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Nice new shiny carriage – they finally realised that carpet is not a good idea.

So the DC metro tries hard, but on its current funding can’t seem to really deliver.

And people are apparently abandoning it. While DC apparently rates highly in a study that measured whether a city’s metro system was widely used or only used as an ‘insurance’ transport system for the poorer inhabitants, the Post consistently reports that those who can afford it are choosing other methods of getting to work.

Maybe that was the reason last Tuesday wasn’t the complete disaster I feared it might be. There were cars clogging up the road network, an accident on the Beltway, and ubers were racing down the rat-runs of my usually quiet residential neighbourhood; but people also took the chance to work from home, to cycle, or to walk to work. Maybe some of them enjoyed it so much they’ll do it again, and something good can come out of the metro’s suckiness.

*actually the question is more usually constructed as ‘is the metro/how much is the metro f*cked today?’ but I thought I should be polite.

Walking to the National Arboretum

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So my main advice about walking to the arboretum is simple: don’t do it. Unless you’re really fit, get a zip car or an Uber – it’s worth it. The Arboretum is really nice to visit, but it’s a long way from most places in DC and walking takes you through some much improved but still sketchy areas, like Trinidad.

I was accompanied by a friend and her dog, which made me feel a bit safer. It was also the middle of the day, and as many people have said, probably fine really. But when we ventured into a liquor store (the dog in search of air conditioning) I was struck by how the cashiers were protected behind a riot-proof plastic screen – I’ve never seen that before, and it didn’t fill me with confidence as to the safety of the area.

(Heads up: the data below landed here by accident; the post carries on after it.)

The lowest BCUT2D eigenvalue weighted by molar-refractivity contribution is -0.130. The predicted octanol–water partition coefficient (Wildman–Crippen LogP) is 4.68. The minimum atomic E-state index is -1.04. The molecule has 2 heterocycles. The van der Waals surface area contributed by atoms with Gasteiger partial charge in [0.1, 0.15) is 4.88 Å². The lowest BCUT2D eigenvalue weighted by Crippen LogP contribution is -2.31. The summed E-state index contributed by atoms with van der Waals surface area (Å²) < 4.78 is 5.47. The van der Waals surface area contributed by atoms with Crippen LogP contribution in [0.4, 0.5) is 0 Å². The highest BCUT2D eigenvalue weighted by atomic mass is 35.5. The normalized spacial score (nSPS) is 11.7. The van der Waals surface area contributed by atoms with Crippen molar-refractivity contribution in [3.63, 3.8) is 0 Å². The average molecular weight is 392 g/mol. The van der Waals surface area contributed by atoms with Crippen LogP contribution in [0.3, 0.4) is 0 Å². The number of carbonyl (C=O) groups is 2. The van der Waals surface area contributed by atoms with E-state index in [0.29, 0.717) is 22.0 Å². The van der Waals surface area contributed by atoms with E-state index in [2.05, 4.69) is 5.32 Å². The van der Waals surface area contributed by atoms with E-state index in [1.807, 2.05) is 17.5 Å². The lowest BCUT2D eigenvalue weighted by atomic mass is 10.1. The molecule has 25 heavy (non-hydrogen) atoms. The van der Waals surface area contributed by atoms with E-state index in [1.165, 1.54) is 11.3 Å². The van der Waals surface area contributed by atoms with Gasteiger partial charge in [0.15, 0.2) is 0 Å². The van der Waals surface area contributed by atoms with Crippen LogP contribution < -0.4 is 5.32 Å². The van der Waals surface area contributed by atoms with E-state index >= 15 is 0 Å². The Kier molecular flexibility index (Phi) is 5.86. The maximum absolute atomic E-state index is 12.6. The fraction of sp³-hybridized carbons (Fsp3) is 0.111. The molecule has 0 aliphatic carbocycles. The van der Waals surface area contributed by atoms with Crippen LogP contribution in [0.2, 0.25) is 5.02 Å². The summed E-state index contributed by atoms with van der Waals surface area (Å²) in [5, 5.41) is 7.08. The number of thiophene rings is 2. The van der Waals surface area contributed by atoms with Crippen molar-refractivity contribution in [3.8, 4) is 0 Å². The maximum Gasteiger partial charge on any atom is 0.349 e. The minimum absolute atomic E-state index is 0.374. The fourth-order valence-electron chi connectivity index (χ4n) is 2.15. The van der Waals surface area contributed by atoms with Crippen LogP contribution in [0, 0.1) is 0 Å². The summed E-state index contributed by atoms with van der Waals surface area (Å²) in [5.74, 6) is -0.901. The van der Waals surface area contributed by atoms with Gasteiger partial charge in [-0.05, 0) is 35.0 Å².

A little while ago crime dropped in this area, thanks to some vehicle check points set up by the mayor. These were then pronounced unconstitutional, but I think the area is still improving. Like everywhere in DC, property prices are rising and gentrification is creeping even into this area. And at the depressed, northern edge of this area – where we encountered the scary liquor store – a shiny new Kip charter school has just opened.

Once past Trinidad and the cemetery, the walk becomes a somewhat unpleasant slog (at least in a DC summer) up a hill beside a busy road. And then, finally, you arrive at the oasis that is the National Arboretum.

Entry is free, and we picnicked on the tables by the visitor center. It was a lovely spot, and I could have spent much of the day there, especially if I’d brought a good book.

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The arboretum is huge, so I think we only saw a small part of it. We visited the pretty herb garden, with its pond and neat trellises. From here there is a good view of the columns, and we were drawn to wander over the meadow towards these. These columns, standing alone in the meadow, date from the 1820s, but were actually moved to the arboretum in the 1980s – they originally supported the dome of the Capitol building.

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From the columns we realized we could take the path down to a stream, through a planted meadow, and into the woods. It was a hot day, so it was good to get out of the sun. Here we wandered in circles, rested on the numerous benches, and enjoyed the little stone and wooden bridges that cross and recross the stream.

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Finally we visited the bonsai garden. I must admit to not really getting the point of bonsai. I far prefer to see trees growing wild in a forest than presented, stunted and manicured in a pot. They certainly have a varied collection at the Arboretum though, and I did like how the garden was set out in traditional style.

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And then it was time to head home again. By the end of the day I think I’d walked about 12 miles! So again, my advice is: do visit the Arboretum, but don’t walk there unless you’re after a good work out!